John P. Keegan

John Keegan

Assistant Professor of Counseling


Dr. Keegan has volunteered and worked in a variety of areas of the rehabilitation counseling and social services fields for over 20 years. He has worked with children and adults with many different disabilities and chronic illnesses in Wisconsin, Colorado, Arizona, and New York. He provided counseling and community-based case management for adults with physical and psychiatric disabilities as well as substance use disorders. He also has a variety of experience in social services and education, including supervising housing programs for adults with disabilities, reviewing county long-term care services, coordinating volunteer and outreach programs at an AIDS service organization, and serving as an assistant counselor and baseball coach junior high school.

His doctoral training included personality and vocational assessment and adjustment counseling for the Wisconsin Department of Corrections and a one year pre-doctoral psychology internship in neuropsychological assessment and adjustment counseling. Dr. Keegan earned a B.A. in Psychology from the University of Notre Dame; a M.S. in Rehabilitation Psychology and a Ph.D. in Rehabilitation Psychology from the University of Wisconsin-Madison.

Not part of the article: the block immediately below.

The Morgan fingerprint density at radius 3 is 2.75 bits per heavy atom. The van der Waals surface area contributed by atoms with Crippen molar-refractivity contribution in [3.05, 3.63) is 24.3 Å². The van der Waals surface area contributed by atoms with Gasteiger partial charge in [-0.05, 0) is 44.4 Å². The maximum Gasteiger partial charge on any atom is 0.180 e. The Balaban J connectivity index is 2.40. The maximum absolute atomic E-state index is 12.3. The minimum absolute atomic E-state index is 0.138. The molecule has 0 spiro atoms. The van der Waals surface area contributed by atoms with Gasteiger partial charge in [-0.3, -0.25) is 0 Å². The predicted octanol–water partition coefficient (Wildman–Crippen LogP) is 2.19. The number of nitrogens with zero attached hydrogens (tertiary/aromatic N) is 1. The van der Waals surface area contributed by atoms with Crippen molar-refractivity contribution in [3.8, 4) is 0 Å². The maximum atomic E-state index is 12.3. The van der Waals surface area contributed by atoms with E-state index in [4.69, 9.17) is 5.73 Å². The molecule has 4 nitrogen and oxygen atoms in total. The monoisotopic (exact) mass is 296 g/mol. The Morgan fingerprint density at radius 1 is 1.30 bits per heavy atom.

In the Counseling program, Dr. Keegan has taught Psychosocial Aspects of Disability, Interviewing and Counseling Techniques, Counseling Theories, Practicum Seminar, and Internship Seminar.


Dr. Keegan’s research interests include health promotion in the rehabilitation counseling field. This includes health promotion for people with disabilities, as well as promoting health and wellness for counseling students and professionals. He is also interested in examining the role of personal values and multicultural factors in the rehabilitation process. Dr. Keegan received the 2013 first place Research Award from the American Rehabilitation Counseling Association for the article Predictive Ability of Pender’s Health Promotion Model for Physical Activity and Exercise in People With Spinal Cord Injuries: A Hierarchical Regression Analysis.